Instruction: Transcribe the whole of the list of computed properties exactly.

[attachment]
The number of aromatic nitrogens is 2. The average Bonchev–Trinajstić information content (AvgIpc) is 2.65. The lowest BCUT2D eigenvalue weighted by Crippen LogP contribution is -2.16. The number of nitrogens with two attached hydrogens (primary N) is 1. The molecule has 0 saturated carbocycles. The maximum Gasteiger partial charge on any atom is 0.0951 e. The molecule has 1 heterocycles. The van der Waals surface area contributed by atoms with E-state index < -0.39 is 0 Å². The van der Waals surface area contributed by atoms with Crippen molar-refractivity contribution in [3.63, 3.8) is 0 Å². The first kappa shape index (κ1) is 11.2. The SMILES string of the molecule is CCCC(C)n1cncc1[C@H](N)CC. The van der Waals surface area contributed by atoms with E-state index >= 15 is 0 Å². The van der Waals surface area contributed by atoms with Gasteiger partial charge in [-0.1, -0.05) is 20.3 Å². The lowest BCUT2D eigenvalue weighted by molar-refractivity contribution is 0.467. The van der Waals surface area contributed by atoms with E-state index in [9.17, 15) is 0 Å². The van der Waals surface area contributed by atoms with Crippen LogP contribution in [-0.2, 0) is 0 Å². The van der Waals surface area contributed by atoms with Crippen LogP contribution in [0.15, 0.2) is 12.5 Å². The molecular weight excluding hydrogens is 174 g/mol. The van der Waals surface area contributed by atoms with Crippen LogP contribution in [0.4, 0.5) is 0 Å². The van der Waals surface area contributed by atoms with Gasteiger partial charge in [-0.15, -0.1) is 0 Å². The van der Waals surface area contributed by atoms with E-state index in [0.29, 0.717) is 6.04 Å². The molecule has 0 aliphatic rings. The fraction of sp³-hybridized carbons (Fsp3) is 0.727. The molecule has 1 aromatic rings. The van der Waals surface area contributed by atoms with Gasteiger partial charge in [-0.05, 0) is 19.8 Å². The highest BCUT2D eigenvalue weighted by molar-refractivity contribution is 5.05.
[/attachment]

The number of aromatic nitrogens is 2. The average Bonchev–Trinajstić information content (AvgIpc) is 2.65. The lowest BCUT2D eigenvalue weighted by Crippen LogP contribution is -2.16. The number of nitrogens with two attached hydrogens (primary N) is 1. The molecule has 0 saturated carbocycles. The maximum Gasteiger partial charge on any atom is 0.0951 e. The molecule has 1 heterocycles. The van der Waals surface area contributed by atoms with E-state index < -0.39 is 0 Å². The van der Waals surface area contributed by atoms with Crippen molar-refractivity contribution in [3.63, 3.8) is 0 Å². The first kappa shape index (κ1) is 11.2. The SMILES string of the molecule is CCCC(C)n1cncc1[C@H](N)CC. The van der Waals surface area contributed by atoms with E-state index >= 15 is 0 Å². The van der Waals surface area contributed by atoms with Gasteiger partial charge in [-0.1, -0.05) is 20.3 Å². The lowest BCUT2D eigenvalue weighted by molar-refractivity contribution is 0.467. The van der Waals surface area contributed by atoms with E-state index in [9.17, 15) is 0 Å². The van der Waals surface area contributed by atoms with Crippen LogP contribution in [-0.2, 0) is 0 Å². The van der Waals surface area contributed by atoms with Crippen LogP contribution in [0.15, 0.2) is 12.5 Å². The molecular weight excluding hydrogens is 174 g/mol. The van der Waals surface area contributed by atoms with Crippen LogP contribution in [0.4, 0.5) is 0 Å². The van der Waals surface area contributed by atoms with Gasteiger partial charge in [-0.15, -0.1) is 0 Å². The van der Waals surface area contributed by atoms with E-state index in [0.29, 0.717) is 6.04 Å². The molecule has 0 aliphatic rings. The fraction of sp³-hybridized carbons (Fsp3) is 0.727. The molecule has 1 aromatic rings. The van der Waals surface area contributed by atoms with Gasteiger partial charge in [-0.05, 0) is 19.8 Å². The highest BCUT2D eigenvalue weighted by molar-refractivity contribution is 5.05.